Wearable electronics usually trade flexibility for computing power, but engineers have created a new ultrathin device from silicon that can stick to skin like a temporary tattoo and are powerful enough to read brain signals.
"You can't change the biology so you really have to redefine the nature of electronics," said John A. Rogers, the University of Illinois engineering professor who led the development. He and his colleagues describe the skinlike electronic device in a forthcoming article of the journal Science.
Over the past several decades, most approaches to wearable electronics involved skinlike electronic platform creating points of contact, like electrodes, or focused on flexibility over computing capabilities. "It throws away essentially all of the scientific knowledge and engineering know-how that's already been built up around silicon," Rogers said.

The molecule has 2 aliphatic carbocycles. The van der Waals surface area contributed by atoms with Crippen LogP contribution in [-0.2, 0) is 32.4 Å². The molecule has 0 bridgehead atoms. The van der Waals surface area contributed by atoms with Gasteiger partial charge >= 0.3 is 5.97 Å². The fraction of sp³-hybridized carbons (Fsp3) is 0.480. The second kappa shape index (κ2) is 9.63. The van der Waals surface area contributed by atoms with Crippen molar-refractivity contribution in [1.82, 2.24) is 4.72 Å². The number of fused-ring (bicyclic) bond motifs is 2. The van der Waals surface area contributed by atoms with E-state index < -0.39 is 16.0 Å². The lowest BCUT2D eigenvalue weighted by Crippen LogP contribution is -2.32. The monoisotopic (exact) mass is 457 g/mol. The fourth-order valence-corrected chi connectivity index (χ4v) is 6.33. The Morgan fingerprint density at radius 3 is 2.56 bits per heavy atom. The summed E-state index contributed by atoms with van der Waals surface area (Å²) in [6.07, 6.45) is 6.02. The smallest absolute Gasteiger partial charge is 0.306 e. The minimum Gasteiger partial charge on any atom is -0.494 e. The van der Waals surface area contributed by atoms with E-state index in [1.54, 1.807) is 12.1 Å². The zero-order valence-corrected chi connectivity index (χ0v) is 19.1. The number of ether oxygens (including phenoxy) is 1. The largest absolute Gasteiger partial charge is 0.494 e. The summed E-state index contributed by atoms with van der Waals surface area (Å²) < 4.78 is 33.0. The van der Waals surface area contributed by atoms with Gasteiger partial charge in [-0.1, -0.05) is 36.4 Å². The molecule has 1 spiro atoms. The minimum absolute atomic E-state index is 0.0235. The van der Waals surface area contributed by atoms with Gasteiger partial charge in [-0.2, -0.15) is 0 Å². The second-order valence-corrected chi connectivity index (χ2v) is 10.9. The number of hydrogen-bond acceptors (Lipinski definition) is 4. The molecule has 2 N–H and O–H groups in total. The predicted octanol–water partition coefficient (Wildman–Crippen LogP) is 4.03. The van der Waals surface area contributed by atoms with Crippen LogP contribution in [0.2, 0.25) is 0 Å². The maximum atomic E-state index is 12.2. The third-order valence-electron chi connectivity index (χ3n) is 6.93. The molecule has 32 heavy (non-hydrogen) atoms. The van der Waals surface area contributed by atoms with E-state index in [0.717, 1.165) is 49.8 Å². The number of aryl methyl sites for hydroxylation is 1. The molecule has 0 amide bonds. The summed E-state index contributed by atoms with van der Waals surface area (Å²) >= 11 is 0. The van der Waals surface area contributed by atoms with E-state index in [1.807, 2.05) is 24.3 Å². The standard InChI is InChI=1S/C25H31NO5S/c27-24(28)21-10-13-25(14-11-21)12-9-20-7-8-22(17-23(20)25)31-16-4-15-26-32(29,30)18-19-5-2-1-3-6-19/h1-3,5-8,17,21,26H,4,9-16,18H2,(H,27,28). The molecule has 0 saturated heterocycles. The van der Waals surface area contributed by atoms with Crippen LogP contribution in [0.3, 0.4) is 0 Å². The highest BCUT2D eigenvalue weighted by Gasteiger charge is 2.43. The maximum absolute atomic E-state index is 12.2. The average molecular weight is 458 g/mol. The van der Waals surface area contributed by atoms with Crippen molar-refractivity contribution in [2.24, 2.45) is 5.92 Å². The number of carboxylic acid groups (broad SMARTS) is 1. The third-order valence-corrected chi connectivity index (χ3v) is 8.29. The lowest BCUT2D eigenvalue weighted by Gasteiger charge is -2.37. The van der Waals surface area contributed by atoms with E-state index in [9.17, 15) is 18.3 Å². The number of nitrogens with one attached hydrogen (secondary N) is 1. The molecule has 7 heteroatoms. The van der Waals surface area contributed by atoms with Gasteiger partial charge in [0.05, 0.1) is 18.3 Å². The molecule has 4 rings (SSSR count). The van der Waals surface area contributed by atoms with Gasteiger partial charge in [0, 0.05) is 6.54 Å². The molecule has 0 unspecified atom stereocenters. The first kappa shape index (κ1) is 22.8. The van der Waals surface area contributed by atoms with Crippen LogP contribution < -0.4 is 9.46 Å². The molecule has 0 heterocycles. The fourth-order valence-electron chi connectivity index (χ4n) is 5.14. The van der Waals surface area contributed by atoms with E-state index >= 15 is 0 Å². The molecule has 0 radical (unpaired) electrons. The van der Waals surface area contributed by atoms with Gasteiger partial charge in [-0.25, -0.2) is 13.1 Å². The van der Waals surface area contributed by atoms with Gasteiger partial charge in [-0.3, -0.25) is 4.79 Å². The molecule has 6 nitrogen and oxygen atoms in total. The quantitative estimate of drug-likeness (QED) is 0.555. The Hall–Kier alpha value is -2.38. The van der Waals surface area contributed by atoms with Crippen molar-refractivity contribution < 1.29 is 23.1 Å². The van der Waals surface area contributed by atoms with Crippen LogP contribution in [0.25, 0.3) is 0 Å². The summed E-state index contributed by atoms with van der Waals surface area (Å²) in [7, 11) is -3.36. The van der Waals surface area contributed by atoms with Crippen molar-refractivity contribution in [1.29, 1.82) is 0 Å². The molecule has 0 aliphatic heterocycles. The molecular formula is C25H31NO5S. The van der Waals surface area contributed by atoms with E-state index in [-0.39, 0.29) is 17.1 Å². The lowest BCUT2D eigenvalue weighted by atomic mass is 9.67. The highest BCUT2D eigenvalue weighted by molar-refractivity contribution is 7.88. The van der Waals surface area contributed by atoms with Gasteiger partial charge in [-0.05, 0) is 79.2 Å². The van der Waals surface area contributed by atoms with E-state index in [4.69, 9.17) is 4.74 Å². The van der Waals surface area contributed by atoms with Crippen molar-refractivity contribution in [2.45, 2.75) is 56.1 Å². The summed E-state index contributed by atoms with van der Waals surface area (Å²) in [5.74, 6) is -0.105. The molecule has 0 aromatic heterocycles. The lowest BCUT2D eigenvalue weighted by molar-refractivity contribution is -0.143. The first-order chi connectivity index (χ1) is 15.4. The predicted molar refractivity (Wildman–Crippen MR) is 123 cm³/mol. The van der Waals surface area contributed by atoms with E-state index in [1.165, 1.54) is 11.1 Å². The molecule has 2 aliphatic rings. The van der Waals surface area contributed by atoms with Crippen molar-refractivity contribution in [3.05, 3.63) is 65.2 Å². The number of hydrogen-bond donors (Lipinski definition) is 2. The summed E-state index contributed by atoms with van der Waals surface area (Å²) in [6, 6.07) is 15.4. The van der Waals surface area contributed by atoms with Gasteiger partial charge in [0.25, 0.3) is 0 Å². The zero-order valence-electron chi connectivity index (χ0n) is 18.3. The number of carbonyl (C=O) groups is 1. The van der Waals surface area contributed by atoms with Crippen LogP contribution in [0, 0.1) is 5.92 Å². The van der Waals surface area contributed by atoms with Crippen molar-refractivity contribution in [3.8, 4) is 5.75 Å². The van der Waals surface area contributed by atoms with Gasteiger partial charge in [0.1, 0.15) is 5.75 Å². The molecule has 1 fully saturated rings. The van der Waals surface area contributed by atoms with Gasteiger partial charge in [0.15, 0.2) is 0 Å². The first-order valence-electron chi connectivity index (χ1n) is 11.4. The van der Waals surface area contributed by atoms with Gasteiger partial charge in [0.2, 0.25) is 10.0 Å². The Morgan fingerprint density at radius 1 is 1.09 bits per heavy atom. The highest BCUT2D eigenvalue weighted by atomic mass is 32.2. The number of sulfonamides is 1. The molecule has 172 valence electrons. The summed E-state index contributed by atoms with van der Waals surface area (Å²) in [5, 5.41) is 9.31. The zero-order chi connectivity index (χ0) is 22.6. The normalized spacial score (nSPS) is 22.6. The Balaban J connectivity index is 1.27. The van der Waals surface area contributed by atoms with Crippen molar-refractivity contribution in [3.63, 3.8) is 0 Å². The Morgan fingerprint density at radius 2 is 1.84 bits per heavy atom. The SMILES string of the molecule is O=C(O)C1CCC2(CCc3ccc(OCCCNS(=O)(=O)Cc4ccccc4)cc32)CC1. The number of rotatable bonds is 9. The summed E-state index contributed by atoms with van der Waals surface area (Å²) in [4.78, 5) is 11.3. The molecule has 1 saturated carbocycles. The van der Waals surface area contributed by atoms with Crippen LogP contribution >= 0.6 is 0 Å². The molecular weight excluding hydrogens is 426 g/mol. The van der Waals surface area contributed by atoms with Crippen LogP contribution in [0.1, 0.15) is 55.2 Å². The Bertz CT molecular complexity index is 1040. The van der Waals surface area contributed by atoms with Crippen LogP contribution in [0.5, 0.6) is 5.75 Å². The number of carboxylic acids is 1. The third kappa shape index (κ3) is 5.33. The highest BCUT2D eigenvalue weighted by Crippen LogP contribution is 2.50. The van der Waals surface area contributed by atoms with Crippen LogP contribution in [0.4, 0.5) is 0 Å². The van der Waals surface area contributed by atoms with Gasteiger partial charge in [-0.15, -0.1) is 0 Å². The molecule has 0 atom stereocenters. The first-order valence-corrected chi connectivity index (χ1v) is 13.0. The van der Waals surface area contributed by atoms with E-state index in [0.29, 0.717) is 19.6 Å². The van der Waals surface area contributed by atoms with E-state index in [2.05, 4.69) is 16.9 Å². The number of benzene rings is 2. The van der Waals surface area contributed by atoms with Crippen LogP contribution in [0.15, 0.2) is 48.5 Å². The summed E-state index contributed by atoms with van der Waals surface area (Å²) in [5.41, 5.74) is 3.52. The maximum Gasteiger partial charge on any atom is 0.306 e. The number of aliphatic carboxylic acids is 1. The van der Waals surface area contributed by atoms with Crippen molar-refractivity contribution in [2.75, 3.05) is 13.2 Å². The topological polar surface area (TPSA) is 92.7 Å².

So he kept at it, taking silicon from a half-millimeter thick wafer to a nanomembrane.
The new platform has silicon-based circuitry fabricated in a wavy structure dubbed "filamentary serpentine" that allows it to form a web of electronics. Those circuits are integrated into extremely thin rubber sheets that naturally stick to skin without the need for adhesive.